ERIC Number: ED234360
Record Type: Non-Journal
Publication Date: 1982-Sep
Reference Count: N/A
Text Comprehension Processes in Reading: Final Report.
Danks, Joseph H.
A series of experiments were conducted to determine what information readers use when they read to understand a story. The experiments examined both skilled adult readers and children beginning to read. Oral reading was used both because elementary school teachers frequently ask children to read aloud and because oral reading provides an indication of processing difficulty while the reader is reading. In most of the experiments, violations of different types of information--for example, a nonword, a misspelling, a semantically anomalous word, an ungrammatical word, or a factually inconsistent word--were introduced into common stories. The readers' oral productions were analyzed for disruptions around each violation on the theory that if there were disruptions, then the readers must have been attempting to comprehend the distorted information. Across the experiments it was found that (1) readers used some types of information to find words in their mental dictionaries and other types of information to comprehend sentence meanings; (2) children reading grade-appropriate stories were governed by the same reading comprehension processes as were skilled adult readers; and (3) readers adapted their reading processes to changes in the reading situation, such as when pronunciation or comprehension was emphasized, or when information was encoded differently (as in Polish and English). The pattern of results provided strong support for an interactive model of reading comprehension. (Author/FL)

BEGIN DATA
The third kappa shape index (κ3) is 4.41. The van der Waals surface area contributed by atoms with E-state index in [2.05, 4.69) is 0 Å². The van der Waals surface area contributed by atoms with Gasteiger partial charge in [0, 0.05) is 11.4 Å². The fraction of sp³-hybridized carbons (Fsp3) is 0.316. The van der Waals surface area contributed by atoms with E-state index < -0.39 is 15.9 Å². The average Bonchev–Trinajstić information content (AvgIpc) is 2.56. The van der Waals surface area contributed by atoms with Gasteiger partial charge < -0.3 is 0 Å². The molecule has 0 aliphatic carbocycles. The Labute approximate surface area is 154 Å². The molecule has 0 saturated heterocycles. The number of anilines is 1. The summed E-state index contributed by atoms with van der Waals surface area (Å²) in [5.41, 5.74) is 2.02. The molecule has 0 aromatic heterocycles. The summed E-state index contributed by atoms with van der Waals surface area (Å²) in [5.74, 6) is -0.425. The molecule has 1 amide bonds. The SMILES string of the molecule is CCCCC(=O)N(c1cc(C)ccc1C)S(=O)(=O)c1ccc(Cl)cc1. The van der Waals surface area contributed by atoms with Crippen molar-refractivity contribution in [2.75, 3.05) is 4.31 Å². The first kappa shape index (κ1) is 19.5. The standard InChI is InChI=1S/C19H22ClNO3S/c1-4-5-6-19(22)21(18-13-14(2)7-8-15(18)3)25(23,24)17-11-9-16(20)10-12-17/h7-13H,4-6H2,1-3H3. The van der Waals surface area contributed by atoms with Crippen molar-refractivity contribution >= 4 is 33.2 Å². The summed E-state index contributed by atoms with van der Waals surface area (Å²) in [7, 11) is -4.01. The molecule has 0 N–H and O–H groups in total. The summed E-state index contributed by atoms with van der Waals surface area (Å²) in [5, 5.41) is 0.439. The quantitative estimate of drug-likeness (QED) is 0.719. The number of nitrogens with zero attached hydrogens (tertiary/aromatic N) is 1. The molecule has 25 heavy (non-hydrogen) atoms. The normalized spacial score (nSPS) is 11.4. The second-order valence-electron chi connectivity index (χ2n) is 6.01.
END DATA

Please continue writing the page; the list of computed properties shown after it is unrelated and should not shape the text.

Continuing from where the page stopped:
Publication Type: Reports - Research
Education Level: N/A
Audience: Practitioners; Researchers
Sponsor: National Inst. of Education (ED), Washington, DC.
Authoring Institution: Kent State Univ., OH.